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David Hoffman At St Botolph’s

December 10, 2013
by the gentle author

Bobbie Beecroft cuts Mr Sheridan’s hair, 1976

When photographer David Hoffman was squatting in Fieldgate Mansions in Whitechapel in the seventies, he was asked to do fund-raising shots for the shelter in the crypt of St Botolph’s in Aldgate which offered refuge to all homeless people without distinction. Yet this commission turned into a photographic project that extended over many years and resulted in a distinguished body of work documenting the lives of the dispossessed in hundreds of intimate and unsentimental images.

Initially, David found the volatile conditions of the crypt challenging but, over months and years, he became accepted by those at the shelter who adopted him as their own photographer. Rev Malcolm Johnson was the enlightened priest responsible for opening the crypt but, once he moved on, his brave endeavour was closed down. More than thirty years later, most of the people in David’s pictures are dead and forgotten, and his soulful photographs are now the only record of their existence and of the strange camaraderie they discovered in the crypt at St Botolph’s.

“St Botolph’s in Aldgate had a ‘wet shelter,’ an evening shelter for damaged or lost souls where alcohol and drugs were permitted. It was run by Rev Malcolm Johnson and Terry Drummond, who were very generous and accepting, and the purpose was a Christian one, based on the notion that you are accepted whoever you are. I’m not keen on organised religion, but here they were doing something that needed to be done.

I was asked if I could do some photographs to raise funds for the work and I remember arriving at the top of the steps outside the crypt and standing there for five minutes because I didn’t dare to go down. The noise was deafening and it really stank of piss and unwashed bodies. I was frightened I’d get attacked and my camera smashed but, equally, I thought it needed documenting, it was a part of life I’d never seen before. It was very noisy, very smelly, chaotic, and there was a lot of violence.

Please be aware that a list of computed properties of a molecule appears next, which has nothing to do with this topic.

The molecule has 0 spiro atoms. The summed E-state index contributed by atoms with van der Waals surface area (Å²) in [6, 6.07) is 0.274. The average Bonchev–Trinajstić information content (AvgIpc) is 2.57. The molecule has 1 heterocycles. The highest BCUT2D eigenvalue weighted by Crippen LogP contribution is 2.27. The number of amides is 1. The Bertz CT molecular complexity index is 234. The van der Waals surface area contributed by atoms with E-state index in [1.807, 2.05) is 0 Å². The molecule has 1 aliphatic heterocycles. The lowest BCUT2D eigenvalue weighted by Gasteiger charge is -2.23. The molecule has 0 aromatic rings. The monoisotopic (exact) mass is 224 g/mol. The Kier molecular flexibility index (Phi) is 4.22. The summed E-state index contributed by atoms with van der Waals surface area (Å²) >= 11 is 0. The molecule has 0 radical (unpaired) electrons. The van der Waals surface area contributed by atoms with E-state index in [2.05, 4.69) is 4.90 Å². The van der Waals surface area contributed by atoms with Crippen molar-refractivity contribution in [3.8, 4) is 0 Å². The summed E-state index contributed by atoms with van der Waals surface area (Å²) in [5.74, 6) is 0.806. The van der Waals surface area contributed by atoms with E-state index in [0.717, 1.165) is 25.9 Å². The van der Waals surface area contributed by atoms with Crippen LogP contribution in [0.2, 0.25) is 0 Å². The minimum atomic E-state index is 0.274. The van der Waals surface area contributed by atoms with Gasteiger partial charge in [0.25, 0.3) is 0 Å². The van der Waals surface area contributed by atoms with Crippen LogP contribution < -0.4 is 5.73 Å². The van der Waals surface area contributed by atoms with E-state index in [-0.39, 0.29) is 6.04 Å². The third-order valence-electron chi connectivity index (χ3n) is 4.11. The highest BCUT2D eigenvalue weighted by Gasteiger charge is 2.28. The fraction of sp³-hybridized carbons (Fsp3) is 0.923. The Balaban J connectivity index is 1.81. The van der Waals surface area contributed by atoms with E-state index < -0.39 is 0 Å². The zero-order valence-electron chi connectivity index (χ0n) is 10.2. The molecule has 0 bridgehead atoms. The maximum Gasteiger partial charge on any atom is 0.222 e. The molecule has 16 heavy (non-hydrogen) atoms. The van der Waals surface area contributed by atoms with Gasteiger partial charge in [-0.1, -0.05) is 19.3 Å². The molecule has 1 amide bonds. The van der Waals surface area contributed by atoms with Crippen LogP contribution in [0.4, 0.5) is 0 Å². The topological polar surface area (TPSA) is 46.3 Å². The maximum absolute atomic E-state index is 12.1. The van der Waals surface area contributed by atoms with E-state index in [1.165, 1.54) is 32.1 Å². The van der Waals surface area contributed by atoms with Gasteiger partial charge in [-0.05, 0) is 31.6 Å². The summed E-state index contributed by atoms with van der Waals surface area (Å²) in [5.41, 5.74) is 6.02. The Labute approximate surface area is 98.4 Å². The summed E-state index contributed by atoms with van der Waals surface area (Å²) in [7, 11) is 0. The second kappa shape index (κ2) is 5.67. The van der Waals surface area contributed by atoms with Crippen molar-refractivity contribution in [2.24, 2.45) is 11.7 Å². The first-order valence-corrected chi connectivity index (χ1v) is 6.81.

It was a place to get something to eat, get washed and get clean clothing. Not everybody was on drink or drugs but ninety per cent were. A lot were ex-servicemen who had travelled the world and would reminisce about bars in Cairo or Baghdad. It was amazing what they would talk about.

When I returned, I gave them eighth-size A4 prints so they could put them in their pockets. They gave me permission to take their pictures and, on each visit, I’d bring them prints from the previous evening. So I became their photographer.

Over six or seven years, I’d go every night for two or three months at a stretch. It was important to be regular while you were doing it. You needed to come frequently, so people relaxed and accepted you as part of the scene. I’d go every night for a couple of months. It was a place where nobody else goes, it was a humble part of life.”

Washing a shirt at St Botolph’s, 1978

A volunteer serves tea and sandwiches

Azella, a regular at St Botolph’s, makes herself up before heading to the pub with a pal in 1977. Later that year, Azella was killed when a lorry drove over the cardboard box where she slept in Spitalfields Market.

At St Botolph’s, 1978

At St Botolph’s, 1976

At St Botolph’s, 1978

At St Botolph’s, 1978

At St Botolph’s, 1978

At St Botolph’s, 1978

Leo, eighty-two years old and a non-drinker at St Botolph’s, 1976

At St Botolph’s, 1978

Percy & Jane, non-drinkers, at St Botolph’s, 1978

At St Botolph’s, 1978

At St Botolph’s,  1977

At St Botolph’s, 1978

At St Botolph’s, 1978

At St Botolph’s, 1978

At St Botolph’s, 1978

At St Botolph’s, 1978

Photographs copyright © David Hoffman

You may also like to take a look at

David Hoffman at Fieldgate Mansions

16 Responses leave one →
  1. December 10, 2013